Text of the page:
Professionalism & integrity above all
Observer Editorial Board | Thursday, November 10, 2011
Sometimes, football becomes the smallest thing.
At schools like Notre Dame, Penn State and Ohio State, the football team and its head coach often transcend their simple athletic role. They become symbols of a university, its students and alumni — the successes and failures within the football program are magnified beyond the sidelines.
In times of struggle, tragedy and scandal, the heat of the spotlight burns even hotter.
But it is during times like these that students of such universities feel an irresistible urge to protect their home, their coach, their alma mater. The riots at Penn State this past week have shown in an unprecedented way how far students will go to protect their own leaders and mentors — even in the face of overwhelmingly negative public opinion toward those leaders.
At times of crisis, the student newspaper becomes a unique case study in conflict of interest and mixed loyalties. Like all other students, those who report on their classmates’ athletic, academic and personal achievements yearn to protect those they know best. However, these same individuals have made a commitment to uphold their responsibility as unbiased reporters of the news. Their sole mission, as The Observer’s original staff editorial stated, is “to uncover the truth and report it accurately.”
In this respect, the Editorial Board of The Observer would like to recognize the staffs of The Lantern of Ohio State University and, more recently, The Daily Collegian of Penn State University for their outstanding and balanced reporting of the scandals which have rocked their schools. By utilizing journalistic tenets such as tenacious sourcing, broad coverage and nearly-instant breaking news updates, the students who double as writers and staffers at these papers have shown a commendable willingness to separate their dual identities.
As Penn State students marched by the thousands up and down their campus, many shouted vulgar slurs at the scores of media members who had descended upon Happy Valley. A local TV news van was knocked onto its side and its windows were shattered. At least one ESPN reporter had rocks thrown in his direction.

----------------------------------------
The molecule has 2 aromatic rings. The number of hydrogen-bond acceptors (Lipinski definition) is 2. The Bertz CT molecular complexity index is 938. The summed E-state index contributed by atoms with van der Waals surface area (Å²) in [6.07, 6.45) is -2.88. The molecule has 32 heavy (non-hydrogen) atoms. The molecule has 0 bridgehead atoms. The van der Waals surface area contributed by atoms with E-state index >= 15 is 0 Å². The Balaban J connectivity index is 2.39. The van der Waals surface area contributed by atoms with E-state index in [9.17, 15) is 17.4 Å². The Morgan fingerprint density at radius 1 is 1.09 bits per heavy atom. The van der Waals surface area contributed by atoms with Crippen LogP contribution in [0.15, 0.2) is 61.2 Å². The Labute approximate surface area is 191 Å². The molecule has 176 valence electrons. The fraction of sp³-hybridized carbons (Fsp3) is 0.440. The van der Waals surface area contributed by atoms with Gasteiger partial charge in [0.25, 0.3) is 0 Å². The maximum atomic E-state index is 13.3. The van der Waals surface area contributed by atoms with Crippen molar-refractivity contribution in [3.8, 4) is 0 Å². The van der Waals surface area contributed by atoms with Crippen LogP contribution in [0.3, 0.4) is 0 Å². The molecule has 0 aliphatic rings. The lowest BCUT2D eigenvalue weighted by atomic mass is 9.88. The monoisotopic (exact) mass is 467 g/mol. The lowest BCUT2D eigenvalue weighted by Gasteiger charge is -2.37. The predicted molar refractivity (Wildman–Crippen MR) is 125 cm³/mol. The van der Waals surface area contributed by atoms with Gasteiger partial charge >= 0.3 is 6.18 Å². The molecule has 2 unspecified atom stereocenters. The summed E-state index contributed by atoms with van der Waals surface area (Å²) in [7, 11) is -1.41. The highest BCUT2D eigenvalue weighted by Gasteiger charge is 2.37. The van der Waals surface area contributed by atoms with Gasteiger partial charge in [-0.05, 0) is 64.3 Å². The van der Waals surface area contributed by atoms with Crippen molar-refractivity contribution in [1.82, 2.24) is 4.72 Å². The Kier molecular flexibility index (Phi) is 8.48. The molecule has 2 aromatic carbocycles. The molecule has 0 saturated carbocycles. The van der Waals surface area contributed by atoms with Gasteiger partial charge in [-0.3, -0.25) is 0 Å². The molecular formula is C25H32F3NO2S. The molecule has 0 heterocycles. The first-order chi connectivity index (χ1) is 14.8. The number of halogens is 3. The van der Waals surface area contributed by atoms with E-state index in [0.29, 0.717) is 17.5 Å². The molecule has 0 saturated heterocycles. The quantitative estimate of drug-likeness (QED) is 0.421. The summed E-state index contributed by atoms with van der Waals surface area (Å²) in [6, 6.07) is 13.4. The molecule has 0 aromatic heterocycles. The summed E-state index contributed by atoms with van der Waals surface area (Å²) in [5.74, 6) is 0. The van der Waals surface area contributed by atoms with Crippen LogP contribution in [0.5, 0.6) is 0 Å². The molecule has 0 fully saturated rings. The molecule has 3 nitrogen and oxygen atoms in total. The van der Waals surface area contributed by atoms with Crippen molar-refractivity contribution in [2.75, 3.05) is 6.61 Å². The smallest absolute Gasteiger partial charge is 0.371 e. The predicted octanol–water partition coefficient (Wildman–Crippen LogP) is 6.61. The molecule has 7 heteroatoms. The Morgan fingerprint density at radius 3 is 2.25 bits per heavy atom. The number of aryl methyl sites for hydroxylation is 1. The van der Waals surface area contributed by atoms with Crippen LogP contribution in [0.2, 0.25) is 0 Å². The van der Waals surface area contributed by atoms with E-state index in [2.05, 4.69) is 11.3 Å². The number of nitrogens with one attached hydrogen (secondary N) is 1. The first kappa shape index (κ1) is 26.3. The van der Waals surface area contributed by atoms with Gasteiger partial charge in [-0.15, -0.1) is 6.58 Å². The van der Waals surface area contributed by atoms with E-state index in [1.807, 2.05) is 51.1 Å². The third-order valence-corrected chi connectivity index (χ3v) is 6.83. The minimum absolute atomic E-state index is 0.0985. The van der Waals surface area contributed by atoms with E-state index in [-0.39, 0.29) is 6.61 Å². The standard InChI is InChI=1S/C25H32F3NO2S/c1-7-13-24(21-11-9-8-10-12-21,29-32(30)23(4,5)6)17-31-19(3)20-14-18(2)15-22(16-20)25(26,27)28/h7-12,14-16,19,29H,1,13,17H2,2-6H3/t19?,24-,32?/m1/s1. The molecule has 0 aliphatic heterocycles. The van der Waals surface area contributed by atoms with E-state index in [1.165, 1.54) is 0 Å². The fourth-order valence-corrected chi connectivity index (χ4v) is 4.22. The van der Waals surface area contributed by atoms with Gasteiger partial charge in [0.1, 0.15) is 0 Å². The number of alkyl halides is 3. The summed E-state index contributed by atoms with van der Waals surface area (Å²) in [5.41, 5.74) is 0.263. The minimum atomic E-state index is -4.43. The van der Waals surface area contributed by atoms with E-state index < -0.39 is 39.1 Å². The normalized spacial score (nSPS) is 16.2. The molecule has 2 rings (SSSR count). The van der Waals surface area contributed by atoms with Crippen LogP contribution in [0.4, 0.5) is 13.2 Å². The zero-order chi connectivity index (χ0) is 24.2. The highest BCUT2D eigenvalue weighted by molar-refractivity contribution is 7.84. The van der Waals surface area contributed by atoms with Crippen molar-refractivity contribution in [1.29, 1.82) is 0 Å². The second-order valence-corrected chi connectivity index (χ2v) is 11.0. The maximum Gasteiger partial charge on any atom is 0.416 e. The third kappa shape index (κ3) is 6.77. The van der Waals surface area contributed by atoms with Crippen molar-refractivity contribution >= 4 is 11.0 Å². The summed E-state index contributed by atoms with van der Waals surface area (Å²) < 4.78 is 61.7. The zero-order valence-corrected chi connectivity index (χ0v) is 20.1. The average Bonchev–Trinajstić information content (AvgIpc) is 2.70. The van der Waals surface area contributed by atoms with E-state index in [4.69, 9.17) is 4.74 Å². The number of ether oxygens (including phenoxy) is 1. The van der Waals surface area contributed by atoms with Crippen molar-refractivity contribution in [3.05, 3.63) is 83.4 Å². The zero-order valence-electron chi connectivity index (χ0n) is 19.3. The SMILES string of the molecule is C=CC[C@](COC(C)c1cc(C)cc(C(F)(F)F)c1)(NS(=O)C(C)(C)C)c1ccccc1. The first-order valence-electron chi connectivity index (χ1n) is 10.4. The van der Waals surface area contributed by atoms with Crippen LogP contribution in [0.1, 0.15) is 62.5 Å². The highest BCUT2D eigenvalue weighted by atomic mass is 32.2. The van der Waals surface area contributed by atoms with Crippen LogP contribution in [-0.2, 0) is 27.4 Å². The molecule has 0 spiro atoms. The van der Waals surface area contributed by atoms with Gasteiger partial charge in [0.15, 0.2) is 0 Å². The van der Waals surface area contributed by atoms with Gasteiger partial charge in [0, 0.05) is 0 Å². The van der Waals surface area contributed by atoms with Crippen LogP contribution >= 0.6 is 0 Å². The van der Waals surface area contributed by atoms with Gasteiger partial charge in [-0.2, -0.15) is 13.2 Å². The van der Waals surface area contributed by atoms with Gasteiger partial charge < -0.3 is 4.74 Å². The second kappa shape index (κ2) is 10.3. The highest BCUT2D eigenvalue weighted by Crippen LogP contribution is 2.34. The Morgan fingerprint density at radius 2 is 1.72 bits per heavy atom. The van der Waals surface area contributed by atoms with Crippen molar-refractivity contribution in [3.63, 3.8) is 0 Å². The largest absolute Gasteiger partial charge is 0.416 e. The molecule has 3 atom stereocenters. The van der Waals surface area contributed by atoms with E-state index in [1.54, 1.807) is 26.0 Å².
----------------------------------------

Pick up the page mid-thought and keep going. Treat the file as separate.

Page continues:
When a salacious event occurs like the one that upended the Nittany Lion landscape this week, the media firestorm surrounding it naturally attracts reporters from around the world. The student reporters are among those who have spread themselves thin throughout the campus in an attempt to cover the various press conferences and protests over the past week, and therefore are also targets of attacks of their peers.
These attacks, whether warranted or not, risk belittling the effort that coverage of these kinds of stories demand and diminish the thanks in an already thankless job. Student reporters were on the scene years before the news crews from CNN and The New York Times rolled in, and they will be there long after as the coverage fades away from the national scene. But in many ways the intimacy with which students are allowed to report on and write about the actions of their peers and their mentors cannot be rivaled by media conglomerates.
Therefore we at The Observer want to take our time to recognize those student journalists who, when confronted by stories that challenge their identity and loyalty, continue to put professionalism and integrity above all else. We look to their staffs as an example for the future, and we will always strive to live up to our highest calling, expressed in that 1966 editorial: to uncover the truth and report it accurately.